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Latest Cycling News for March 11, 2004

Edited by Chris Henry

Julich's Paris-Nice: "This is the year"

By Chris Henry

Julich returns
Photo ©: Cyclingnews

Sitting in third place overall at the start of the fifth stage of Paris-Nice, with teammates Jörg Jaksche and Jens Voigt in the yellow and green jerseys, respectively, American Bobby Julich has found himself in perfect position. After joining CSC for 2004 and rediscovering his own motivation throughout the team's training camps in Italy, Julich is already seeing his fresh start pay off.

Speaking to Cyclingnews the night before the race's opening time trial, Julich displayed a clear understanding of how the race might play out, and thus far things have gone very much in CSC's favour.

"I wouldn't be disappointed if we didn't win Paris-Nice, but I would be surprised," Julich said of his team's chances. "I think we're going to have a very successful race."

As Jaksche won Sunday's 13 kilometre time trial, Julich took 7th spot and Voigt added another top ten result. Julich knew the time trial would be a stage in which the race wouldn't be won, but it could definitely be lost. As it turned out, the first road stage on Monday offered CSC a chance to test its strength and ultimately knock several team leaders out of competition with an aggressive all out attack on the windy plains south of Paris.

"We'll need to make a selection early and we need to have all eight guys well placed in the time trial to have more cards to play," Julich explained. By the end of day two, CSC had indeed placed its entire team in a select group of 36 riders, putting some five minutes (or more) into the rest of the field. The following stage saw a long break go clear as Julich and company adopted a more defensive position to guard Jaksche's jersey. Cold, damp conditions didn't make the racing any easier, and Wednesday's stage 4 was ultimately cancelled due to snow and sub-freezing temperatures.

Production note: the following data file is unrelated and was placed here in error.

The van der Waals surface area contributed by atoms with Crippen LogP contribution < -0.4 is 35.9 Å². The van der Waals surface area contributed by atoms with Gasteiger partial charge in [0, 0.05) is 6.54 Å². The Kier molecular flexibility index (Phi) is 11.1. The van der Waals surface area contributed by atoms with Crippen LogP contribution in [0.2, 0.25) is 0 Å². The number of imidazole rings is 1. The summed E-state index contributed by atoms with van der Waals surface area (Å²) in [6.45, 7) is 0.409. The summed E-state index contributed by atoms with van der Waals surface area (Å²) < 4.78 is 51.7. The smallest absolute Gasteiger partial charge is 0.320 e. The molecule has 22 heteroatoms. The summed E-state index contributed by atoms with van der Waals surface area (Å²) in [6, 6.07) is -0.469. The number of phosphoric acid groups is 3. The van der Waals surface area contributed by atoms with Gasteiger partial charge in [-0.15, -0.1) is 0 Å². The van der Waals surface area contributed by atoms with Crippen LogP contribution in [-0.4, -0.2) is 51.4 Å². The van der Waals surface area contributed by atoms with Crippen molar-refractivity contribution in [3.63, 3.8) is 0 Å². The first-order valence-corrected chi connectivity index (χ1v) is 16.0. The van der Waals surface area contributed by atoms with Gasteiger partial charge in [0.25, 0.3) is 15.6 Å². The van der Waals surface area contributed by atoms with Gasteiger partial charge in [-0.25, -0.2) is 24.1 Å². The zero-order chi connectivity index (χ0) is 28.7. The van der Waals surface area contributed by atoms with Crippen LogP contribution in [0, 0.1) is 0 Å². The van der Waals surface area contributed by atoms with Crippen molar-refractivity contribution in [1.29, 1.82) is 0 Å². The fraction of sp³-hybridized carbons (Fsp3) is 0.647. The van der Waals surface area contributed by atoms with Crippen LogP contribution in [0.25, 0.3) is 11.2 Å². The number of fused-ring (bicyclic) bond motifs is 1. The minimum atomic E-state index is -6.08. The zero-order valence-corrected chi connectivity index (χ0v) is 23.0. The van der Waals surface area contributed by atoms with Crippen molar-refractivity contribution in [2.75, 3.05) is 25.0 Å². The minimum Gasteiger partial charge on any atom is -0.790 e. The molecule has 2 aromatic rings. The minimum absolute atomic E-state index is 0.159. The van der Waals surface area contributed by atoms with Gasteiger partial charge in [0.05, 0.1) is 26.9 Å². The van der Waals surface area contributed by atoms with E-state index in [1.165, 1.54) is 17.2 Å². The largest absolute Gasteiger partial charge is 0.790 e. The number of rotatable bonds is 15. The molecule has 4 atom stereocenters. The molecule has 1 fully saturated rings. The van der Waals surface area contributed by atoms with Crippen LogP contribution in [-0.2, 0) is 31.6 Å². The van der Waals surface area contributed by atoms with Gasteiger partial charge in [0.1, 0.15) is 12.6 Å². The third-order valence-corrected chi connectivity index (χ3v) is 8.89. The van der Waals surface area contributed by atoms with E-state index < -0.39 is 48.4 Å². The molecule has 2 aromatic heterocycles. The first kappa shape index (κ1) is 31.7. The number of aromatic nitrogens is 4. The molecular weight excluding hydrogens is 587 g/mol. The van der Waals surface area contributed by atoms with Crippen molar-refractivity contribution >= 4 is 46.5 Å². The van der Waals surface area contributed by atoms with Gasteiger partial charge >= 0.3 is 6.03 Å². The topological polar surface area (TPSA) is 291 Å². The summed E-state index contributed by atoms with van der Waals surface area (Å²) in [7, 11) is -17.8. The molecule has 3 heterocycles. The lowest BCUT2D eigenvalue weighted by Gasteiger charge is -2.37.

"Friday and Saturday will be tough," Julich said, thinking of the likely challenges in this year's race. "It will depend on the weather. It'll be a little easier to control if it's good weather, but in bad weather you risk making mistakes."

No mistakes yet for CSC, but plenty of racing remains and the toughest days of racing are still to come. Nonetheless, Julich is clearly a rider reborn and whether it's in defense of Jaksche's jersey or taking his own chances, this year's Paris-Nice is an important chance to rediscover his form from seasons past.

"I did Paris-Nice as a neo-pro in 1995, and I remember saying to myself that this was a race I wanted to win," Julich said with a smile. "Is hasn't worked out, but I was never as physically fit as I am now. If there's ever a year I'm going to be competitive, this is the year."

Early days for the sprinters